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In St. Louis, Dead Are Causing Lively Debate With Their Votes

TIMES STAFF WRITER

The dearly departed seem to have quite a constituency around here.

At least three dead aldermen registered to vote in Tuesday’s mayoral primary. So did one alderman’s deceased mother.

And a dead man was listed as the chief plaintiff in a lawsuit filed on election day in November. He was having trouble voting, the suit said, due to long lines at his polling station. So he petitioned a judge--successfully--to keep city ballot boxes open late.

Over at the dingy county election board headquarters, harried staffers now are reviewing thousands of registration cards--and finding ever more curiosities: addresses that turn out to be vacant lots, civic leaders double-registered at bogus addresses, convicted felons illegally seeking ballots and, always, more deceased voters.

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“We find more every day,” said election director Kevin Coan.

Not surprisingly, accusations of fraud are flying. And so are calls for top-to-bottom reform.

“Our election system in St. Louis is like Ft. Knox without locks on it,” said Alderman James Shrewsbury, whose mother was posthumously registered. “There needs to be a housecleaning.”

The most urgent mop-up job concerns 3,800 registration cards dropped off just before the deadline to vote in the primary. Election workers became suspicious when they found the name of Albert “Red” Villa, an alderman who died in 1990, on one card. At least a third of the registrations turned out to be fraudulent, Coan said.

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The question, of course, is who submitted them--and why.

The skulduggery scenario runs like this: One of the mayoral campaigns cooked up the phony registrations to steal the election. (Campaign workers could do this by requesting absentee ballots for the fake voters and marking them for their man.) An even more sinister suggestion: The cards could be a dirty trick, planted by one candidate to make it look as though a rival were gearing up to rig the vote.

Some of the candidates have dropped hints that such a conspiracy would not be beyond their foes. But political observers find it hard to believe any contender would stoop to such clumsy fraud. “It’s so blatant,” said James Buford, president of the Urban League of Metro St. Louis. “I don’t see any of them taking that kind of risk or being that stupid.”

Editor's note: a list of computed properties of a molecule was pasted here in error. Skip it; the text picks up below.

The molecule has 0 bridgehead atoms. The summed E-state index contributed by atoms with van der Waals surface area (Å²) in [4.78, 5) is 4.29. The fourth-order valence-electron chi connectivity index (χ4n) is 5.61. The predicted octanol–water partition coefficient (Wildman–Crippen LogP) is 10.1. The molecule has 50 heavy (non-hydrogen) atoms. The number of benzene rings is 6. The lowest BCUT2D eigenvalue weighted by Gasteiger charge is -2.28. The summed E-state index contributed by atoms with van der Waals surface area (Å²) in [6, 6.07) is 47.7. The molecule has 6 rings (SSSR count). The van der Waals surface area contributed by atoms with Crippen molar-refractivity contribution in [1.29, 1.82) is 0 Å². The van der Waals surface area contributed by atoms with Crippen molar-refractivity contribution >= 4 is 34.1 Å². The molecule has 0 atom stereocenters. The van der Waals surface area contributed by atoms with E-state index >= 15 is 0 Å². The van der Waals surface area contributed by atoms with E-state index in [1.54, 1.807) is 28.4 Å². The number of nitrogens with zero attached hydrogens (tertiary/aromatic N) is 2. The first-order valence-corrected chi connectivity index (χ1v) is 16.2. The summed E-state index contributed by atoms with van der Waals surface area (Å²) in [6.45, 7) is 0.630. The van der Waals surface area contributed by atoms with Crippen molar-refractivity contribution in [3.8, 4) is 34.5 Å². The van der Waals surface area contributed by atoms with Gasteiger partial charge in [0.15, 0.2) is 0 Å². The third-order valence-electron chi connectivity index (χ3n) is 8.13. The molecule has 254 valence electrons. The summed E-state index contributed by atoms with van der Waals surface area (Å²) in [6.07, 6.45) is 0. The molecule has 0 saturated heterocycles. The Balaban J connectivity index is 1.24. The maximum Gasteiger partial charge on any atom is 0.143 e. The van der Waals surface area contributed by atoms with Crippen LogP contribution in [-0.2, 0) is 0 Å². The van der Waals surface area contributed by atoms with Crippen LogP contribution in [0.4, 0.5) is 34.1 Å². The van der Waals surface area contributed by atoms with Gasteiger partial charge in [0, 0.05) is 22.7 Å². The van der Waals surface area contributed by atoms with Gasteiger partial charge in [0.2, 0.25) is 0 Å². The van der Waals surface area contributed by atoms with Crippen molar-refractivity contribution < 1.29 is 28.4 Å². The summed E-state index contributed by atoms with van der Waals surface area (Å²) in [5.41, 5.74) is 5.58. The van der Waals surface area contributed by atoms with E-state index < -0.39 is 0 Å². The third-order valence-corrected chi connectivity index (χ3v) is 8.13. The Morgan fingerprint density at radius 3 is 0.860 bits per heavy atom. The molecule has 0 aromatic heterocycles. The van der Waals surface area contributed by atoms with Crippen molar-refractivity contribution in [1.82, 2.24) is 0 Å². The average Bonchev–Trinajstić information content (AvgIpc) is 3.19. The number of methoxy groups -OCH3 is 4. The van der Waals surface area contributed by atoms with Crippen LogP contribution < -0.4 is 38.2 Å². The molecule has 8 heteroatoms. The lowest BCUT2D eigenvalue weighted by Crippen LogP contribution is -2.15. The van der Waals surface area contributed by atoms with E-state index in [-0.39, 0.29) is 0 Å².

Which leads to the third possibility: laziness. Democrats have been conducting a registration drive unaffiliated with any candidate. Some workers may have found it easier to fabricate cards using old phone books than to walk door-to-door seeking real voters.

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A grand jury is investigating the fake-card fiasco--and considering criminal charges. Meanwhile, election officials have been working seven days a week to figure out who is eligible to vote Tuesday.

The chaos only amplifies an already tense atmosphere that has lingered since November’s presidential election.

Democrats maintain that the election board disenfranchised countless voters, mainly African Americans, by unfairly striking them from the active-voter list. (The board says it only removed people who had failed to notify them of a new address.) They further contend that polling places in many black neighborhoods were so crowded that many voters left rather than wait hours.

To Republicans, the trouble was not that too few people could vote, but that too many could.

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Judges permitted at least 135 unregistered voters to cast ballots based on written affidavits declaring such reasons as: “I want a Dem. president,” or “Found out about Gore from my mother.”

And as many as 100 voters cast ballots after the polls were supposed to close.

The lawsuit that won extended voting hours was filed on behalf of a Robert D. Odom. It indicated that he “has not been able to vote and fears he will not be able to vote” because of crowding at his polling place. It later emerged that Odom had died a year earlier. The lawyer who filed the suit explained the mix-up by saying he had intended the plaintiff to be Robert M. “Mark” Odom, an aide to a Democratic candidate for Congress. Yet that Odom had voted, without a wait, by the time the suit was filed.

Citing such screw-ups, Republicans recently filed a 250-page report with the U.S. attorney, accusing Democrats of “an organized effort to commit vote fraud.”

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Local prosecutors plan to send 22 observers to the polls Tuesday. The secretary of state and his staff will be here too. With their help, Buford said, “I think we can have a clean election.”


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